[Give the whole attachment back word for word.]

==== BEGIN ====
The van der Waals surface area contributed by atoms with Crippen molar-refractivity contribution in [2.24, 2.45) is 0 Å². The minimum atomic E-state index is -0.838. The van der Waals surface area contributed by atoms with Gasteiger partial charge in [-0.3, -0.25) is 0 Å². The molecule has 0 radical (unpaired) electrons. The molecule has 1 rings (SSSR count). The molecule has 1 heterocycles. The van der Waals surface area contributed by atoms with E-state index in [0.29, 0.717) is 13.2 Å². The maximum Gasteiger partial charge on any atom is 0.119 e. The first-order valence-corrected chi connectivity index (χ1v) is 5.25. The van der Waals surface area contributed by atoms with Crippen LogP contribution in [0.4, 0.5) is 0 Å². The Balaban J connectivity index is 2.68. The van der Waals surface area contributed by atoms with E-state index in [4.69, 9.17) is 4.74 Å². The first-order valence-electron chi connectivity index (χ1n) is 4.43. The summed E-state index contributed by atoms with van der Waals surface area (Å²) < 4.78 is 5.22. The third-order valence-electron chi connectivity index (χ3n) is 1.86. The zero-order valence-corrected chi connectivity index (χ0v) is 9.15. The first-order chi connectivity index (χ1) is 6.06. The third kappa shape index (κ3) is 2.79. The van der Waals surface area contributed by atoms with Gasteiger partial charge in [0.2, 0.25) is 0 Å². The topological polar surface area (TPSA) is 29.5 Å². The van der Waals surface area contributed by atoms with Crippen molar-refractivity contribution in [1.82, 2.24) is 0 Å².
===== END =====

The van der Waals surface area contributed by atoms with Crippen molar-refractivity contribution in [2.24, 2.45) is 0 Å². The minimum atomic E-state index is -0.838. The van der Waals surface area contributed by atoms with Gasteiger partial charge in [-0.3, -0.25) is 0 Å². The molecule has 0 radical (unpaired) electrons. The molecule has 1 rings (SSSR count). The molecule has 1 heterocycles. The van der Waals surface area contributed by atoms with E-state index in [0.29, 0.717) is 13.2 Å². The maximum Gasteiger partial charge on any atom is 0.119 e. The first-order valence-corrected chi connectivity index (χ1v) is 5.25. The van der Waals surface area contributed by atoms with Crippen LogP contribution in [0.4, 0.5) is 0 Å². The Balaban J connectivity index is 2.68. The van der Waals surface area contributed by atoms with E-state index in [4.69, 9.17) is 4.74 Å². The first-order valence-electron chi connectivity index (χ1n) is 4.43. The summed E-state index contributed by atoms with van der Waals surface area (Å²) < 4.78 is 5.22. The third-order valence-electron chi connectivity index (χ3n) is 1.86. The zero-order valence-corrected chi connectivity index (χ0v) is 9.15. The first-order chi connectivity index (χ1) is 6.06. The third kappa shape index (κ3) is 2.79. The van der Waals surface area contributed by atoms with Gasteiger partial charge in [0.2, 0.25) is 0 Å². The topological polar surface area (TPSA) is 29.5 Å². The van der Waals surface area contributed by atoms with Crippen molar-refractivity contribution in [1.82, 2.24) is 0 Å².